In Beijing, tales abound about the sometimes crass competition between startups, and the often not ethically acceptable methods used to win.

The extreme competition only secondarily stems from the entrepreneurs; the main driver is the consumer adoption rates. New mobile apps often take off at mass scale even faster than in the U.S., and become a phenomenon overnight.The improvement from new services is large for most consumers, as the majority only went online recently with the arrival of smartphones.

Big startups are built in three to five years versus five to eight in the U.S. Accordingly, entrepreneurs who try to jump on the bandwagon of a successful idea scramble to outcompete each other as fast as they can.

Work-life balance is nonexistent in Chinese startups.

Meetings are anytime — really. My meeting in Beijing with Hugo Barra, who runs all international expansion for Xiaomi — the cool smartphone maker and highest-valued startup in China, at around $45 billion or so — was scheduled for 11 pm, but got delayed because of other meetings, so it started at midnight. (Hugo had a flight to catch at 6:30 am after that.)

In China, there is a company work culture at startups that’s called 9/9/6. It means that regular work hours for most employees are from 9 am to 9 pm, six days a week. If you thought Silicon Valley has intense work hours, think again.

For founders and top executives, it’s often 9/11/6.5. That’s probably not very efficient and useful (who’s good as a leader when they’re always tired and don’t know their kids?) but totally common.

Teams get locked up in hotels for weeks before a product launch, where they only work, sleep and work out, to drive 100 percent focus without distractions and make the launch date. And while I don’t think long hours are any measure of productivity, I was amazed by the enormous hunger and drive.

Its going to be interesting to see if this thriving start up system will be affected by the growing problems in the wider Chinese economy.  If Korea and Japan aren’t careful, they are going to face even greater competition going forwards. A friend of mine who visited Korea recently was amazed that after 20 meeting in Seoul, none of the conterparties e mailed him. If it was London, Silicon Valley or Beijing (in all likelihood), many of them wold have proactively sent follow up e mails. He thought that the Koreans were too laid back. Lets hope for Korea that its new President will inject some ‘mojo’ into the national story.

I don’t want anyone to misunderstand my views. I am holding the question whether the West is actually undergoing a profound transformation. Part of that transformation will be to co-create new ways of doing things with the East of course. I don’t want to get into a dualistic us vs. them competition. We are all on this planet together and I personally want to be a cheer-leader for the entire planetary evolution.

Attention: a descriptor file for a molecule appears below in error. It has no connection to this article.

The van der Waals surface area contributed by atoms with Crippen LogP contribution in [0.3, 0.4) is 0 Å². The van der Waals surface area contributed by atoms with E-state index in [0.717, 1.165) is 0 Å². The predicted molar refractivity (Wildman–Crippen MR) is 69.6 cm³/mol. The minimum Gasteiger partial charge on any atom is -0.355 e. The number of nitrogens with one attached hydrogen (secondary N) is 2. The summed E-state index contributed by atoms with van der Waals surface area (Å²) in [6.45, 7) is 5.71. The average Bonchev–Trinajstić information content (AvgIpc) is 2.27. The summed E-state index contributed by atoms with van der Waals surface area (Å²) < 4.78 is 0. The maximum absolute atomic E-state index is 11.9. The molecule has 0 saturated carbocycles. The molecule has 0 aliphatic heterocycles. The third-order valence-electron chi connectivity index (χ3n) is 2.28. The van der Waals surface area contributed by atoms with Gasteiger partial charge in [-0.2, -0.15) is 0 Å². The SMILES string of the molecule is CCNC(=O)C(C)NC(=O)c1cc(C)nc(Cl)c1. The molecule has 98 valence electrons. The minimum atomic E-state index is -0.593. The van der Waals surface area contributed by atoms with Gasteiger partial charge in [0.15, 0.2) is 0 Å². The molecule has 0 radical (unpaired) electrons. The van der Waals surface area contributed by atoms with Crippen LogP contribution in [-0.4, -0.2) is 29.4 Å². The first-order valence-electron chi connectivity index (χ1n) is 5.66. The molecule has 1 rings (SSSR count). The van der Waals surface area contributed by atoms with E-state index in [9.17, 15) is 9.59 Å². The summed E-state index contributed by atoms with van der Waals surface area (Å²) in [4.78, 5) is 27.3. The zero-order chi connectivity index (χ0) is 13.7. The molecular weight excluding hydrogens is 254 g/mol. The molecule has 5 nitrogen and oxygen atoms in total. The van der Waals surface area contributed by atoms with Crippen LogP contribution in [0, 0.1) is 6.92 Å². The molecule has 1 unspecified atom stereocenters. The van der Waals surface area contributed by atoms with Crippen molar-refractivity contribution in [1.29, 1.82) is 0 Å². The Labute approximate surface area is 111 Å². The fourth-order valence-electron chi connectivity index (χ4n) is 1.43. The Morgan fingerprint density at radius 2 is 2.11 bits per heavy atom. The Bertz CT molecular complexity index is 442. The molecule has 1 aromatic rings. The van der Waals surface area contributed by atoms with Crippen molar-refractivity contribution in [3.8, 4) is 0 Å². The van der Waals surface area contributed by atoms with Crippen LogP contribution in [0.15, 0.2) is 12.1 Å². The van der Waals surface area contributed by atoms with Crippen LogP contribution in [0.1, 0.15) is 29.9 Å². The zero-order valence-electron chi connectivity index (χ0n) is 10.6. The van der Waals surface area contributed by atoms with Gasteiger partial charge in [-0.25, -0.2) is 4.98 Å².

Final thoughts:

I just recently started reading a book called “Lost Masters: Rediscovering the Mysticism of the Ancient Greek Philosophers” by Linda Johsen. Its a fascinating read and  an important piece of work when there is so much interest today in the learnings of Eastern religions and philosophies, which are having an influence on modern day psychology (mindfulness movement) and for the relevance to the new sciences (most quantum physicists I meet end up dipping in to buddhism, hinduism etc).

But this new book suggests that the Greek Masters views of the world were not too dissimilar to the Sages of Asia.

“Lost Masters is all about this neglected but absolutely essential aspect in the lives and teachings of the great sages of European antiquity. If you are open to that dimension, you will want to read this book more than once. You will be amazed by the profound wisdom of these sages, which has been lost to us for two thousand years, except perhaps for a brief period when it was rediscovered in the Renaissance, only to be forgotten again. The subject matter of this book is not just of historical interest. It is of vital relevance to our civilization at this time, which needs to rediscover its roots in that spiritual dimension if it is to survive, just as individuals need to discover that dimension within themselves in order to transcend the dysfunctional egoic state of consciousness that is the main source of human suffering….

…The ability to think, which finds focused expression in the pursuit and ever-increasing expansion of scientific knowledge, is an amazing evolutionary attainment, but unless it is balanced with awareness, it becomes highly dangerous and destructive. The ego arises when there is complete identification with thinking without any background awareness

…Wisdom arises out of awareness. Wisdom can manifest as thought, but the root of wisdom lies in “no thought,” or freedom from thinking. That is why Socrates said: “Wisdom begins in wonder.” What is wonder? The dictionary gives various definitions. The one that applies to the saying of Socrates defines wonder as “rapt attention or astonishment at something mysterious or new to one’s experience.” So when he speaks of “wonder,” Socrates clearly refers to a state of alert inner stillness in which there is no thinking.”

Its great to be reading it as I approach Athens.